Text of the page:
खबर लहरिया English Dispatch from Bundelkhand: The Dalit Vote

Dispatch from Bundelkhand: The Dalit Vote


From amidst the bylanes of bastis duly visited every five years, Khabar Lahariya conjures up an atmospheric exit poll from the hinterland


There is a brick waterway, perhaps dating back to the era of the Mughal-Maratha wars of Bundelkhand, in the late 17th century, that flows through the Valmiki colony in the town of Banda. It used to be a place of beauty and leisure, words that aren’t generally associated with present-day Bundelkhand – where the canal is now a sewer, its waters turgid and slate-coloured. Refuse from different corners of Banda empties into it, through the day, unceasingly. The only ones enjoying some quiet time here are a couple of boar-sized pigs.


As we walk around the colony, we hear the deep resonating truth, as expressed by its residents. It’s a master-class in rhetoric: “If Brahmins were living here, would it look like this?”


As a charged, shape-shifting election kicks off in the nation and its most populous state of Uttar Pradesh, one question remains momentous: Where does the Dalit vote stand? Is it changing the landscape, feeding the fissures formed by Congress-OBC (Kurmi/Kushwaha) alliances, or Samajwadi Party and Bahujan Samajwadi Party politics? Or is it deepening the saffron hues that have seemed considerably faded over the last 12 months?


In a bid to understand it better, our noses to the ground, we are pulled first into the palpable discontent in the Valmiki colony in Banda. The residents here are enraged. But the anger is not about jobs – that usual suspect in India of 2019. Several of the colony’s residents in fact have got safai karmi (or ‘sweeper’) jobs in the local municipality – they are conspicuously silent. But for the rest, the issue is sanitation in their own neighbourhoods. The population of the colony is around 1500, comprising mostly Domars and Khatiks, sub-castes of Valmikis, historically associated with manual scavenging and the disposal of excrement, and some Muslim households. Uttar Pradesh’s claim to Open Defecation Free status notwithstanding, the streets and sewers in this mohalla haven’t been cleaned since the last general election. We are lucky enough to catch the contractor Himmat at work, a Domar himself who tells us, quite matter-of-factly, that he gets the job every five years. “Modi has another shot at power,” he says, and adds, “Or at least that’s what he thinks. It’s now or never, isn’t it?”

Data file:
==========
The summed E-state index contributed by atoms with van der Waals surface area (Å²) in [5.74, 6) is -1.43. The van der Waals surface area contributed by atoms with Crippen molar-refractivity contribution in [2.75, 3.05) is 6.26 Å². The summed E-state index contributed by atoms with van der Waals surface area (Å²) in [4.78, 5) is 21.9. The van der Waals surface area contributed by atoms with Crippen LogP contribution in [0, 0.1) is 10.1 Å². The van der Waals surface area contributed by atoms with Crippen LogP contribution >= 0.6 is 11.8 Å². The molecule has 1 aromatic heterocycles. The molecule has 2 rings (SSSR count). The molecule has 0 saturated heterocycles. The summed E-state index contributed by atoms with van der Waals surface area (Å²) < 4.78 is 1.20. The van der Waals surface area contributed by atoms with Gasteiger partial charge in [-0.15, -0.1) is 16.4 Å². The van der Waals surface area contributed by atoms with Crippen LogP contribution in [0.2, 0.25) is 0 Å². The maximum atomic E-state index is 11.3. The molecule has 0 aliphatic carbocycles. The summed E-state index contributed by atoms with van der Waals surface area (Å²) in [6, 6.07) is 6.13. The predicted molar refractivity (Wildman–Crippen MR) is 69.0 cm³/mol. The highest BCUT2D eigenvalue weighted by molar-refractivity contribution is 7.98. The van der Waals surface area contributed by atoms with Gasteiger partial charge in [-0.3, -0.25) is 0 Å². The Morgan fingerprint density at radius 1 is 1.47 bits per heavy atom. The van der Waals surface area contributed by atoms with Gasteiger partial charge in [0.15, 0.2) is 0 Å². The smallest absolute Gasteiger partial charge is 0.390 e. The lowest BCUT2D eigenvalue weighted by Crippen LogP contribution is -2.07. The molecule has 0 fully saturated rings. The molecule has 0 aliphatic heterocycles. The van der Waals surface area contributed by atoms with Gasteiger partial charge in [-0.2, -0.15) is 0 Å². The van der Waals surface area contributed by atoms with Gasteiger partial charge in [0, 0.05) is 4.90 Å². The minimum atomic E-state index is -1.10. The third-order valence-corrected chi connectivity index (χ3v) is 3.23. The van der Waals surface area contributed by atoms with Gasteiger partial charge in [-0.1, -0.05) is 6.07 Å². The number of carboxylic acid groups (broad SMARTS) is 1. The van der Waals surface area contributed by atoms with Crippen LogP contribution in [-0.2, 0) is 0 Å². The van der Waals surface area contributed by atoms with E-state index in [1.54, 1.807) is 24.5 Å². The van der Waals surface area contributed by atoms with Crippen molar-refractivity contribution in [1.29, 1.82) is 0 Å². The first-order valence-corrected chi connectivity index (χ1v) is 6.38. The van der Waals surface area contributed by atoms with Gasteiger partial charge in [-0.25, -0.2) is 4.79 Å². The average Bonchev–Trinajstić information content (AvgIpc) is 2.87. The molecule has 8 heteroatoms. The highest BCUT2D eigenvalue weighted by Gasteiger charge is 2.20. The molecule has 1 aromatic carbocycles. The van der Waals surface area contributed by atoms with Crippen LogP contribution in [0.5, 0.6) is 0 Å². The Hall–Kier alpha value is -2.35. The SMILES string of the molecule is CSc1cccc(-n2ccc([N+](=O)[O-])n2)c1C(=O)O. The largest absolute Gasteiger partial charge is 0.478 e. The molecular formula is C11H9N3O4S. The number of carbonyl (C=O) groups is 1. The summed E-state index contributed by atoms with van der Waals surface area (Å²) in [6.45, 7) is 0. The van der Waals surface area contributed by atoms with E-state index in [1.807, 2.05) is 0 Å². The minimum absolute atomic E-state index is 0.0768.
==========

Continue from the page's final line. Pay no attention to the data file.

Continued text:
In the five-year interim period, the basti is told that they clean the sewers themselves. Saroj puts it succinctly, “We’re told, you’re jamadaars, so do it yourself, like you do for others.” Says Vinod, “We voted for the BJP in 2014 thinking that there would be a change. We voted for them in 2017 also. This time, we’re not going to.”


U.P.’s Bundelkhand sends 4 of the 80 MPs that make up the lower house of parliament. In the powerful mathematics that caste plays in allocating party tickets and votes in Bundelkhand, the 1.5 million or so Valmikis don’t really count for much. The appeasement, and splintering of votes is fast and furious amongst the substantially more numerically significant Chamars (almost 20 million, and 14% of the population of the state). Here, in the Valmiki colony, there is astute, and angry recognition of this fact – that they do not really matter to any party and hence their vote is of little or no consequence. (The TRPs of sanitation politics notwithstanding). In the colony, Dinesh tells us, “The Chairman of Banda, Mohan Sahu, has claimed that since Dalits don’t vote for his party, he’s not interested in helping us with our sewer problems.” The people are cynical, or perhaps straightforward about their votes, “We don’t care if it’s Modi or Yogi, or SP or BSP. We just want these sewers cleaned.”


In a region that has seen considerable social churn in the years after Kanshi Ram and Mayawati altered the political landscape permanently, and brought Dalit politics from the north to press on the national conscious, there is definitely a sense of fatigue and cynicism amongst the Dalit vote base, along with a steady anger with the BJP. Assembly constituencies which were hard and fast Bahujan Samaj Party supporters until 2014, are dangerously quiet, despite their anger with the promises that the BJP had made them in 2014 and 2017’s assembly polls. Gulab Verma, the recently appointed president of the BSP in Banda, refused us an interview, demanding why he needed to be interviewed in the first place. In the division of seats, the SP-BSP coalition will contest, the Banda seat will be contested by the SP candidate, an ex-BJP trader named Shyamcharan Gupta. Like toilets in rural schools in this ODF state, there is more often a lock on the BSP district office, than not.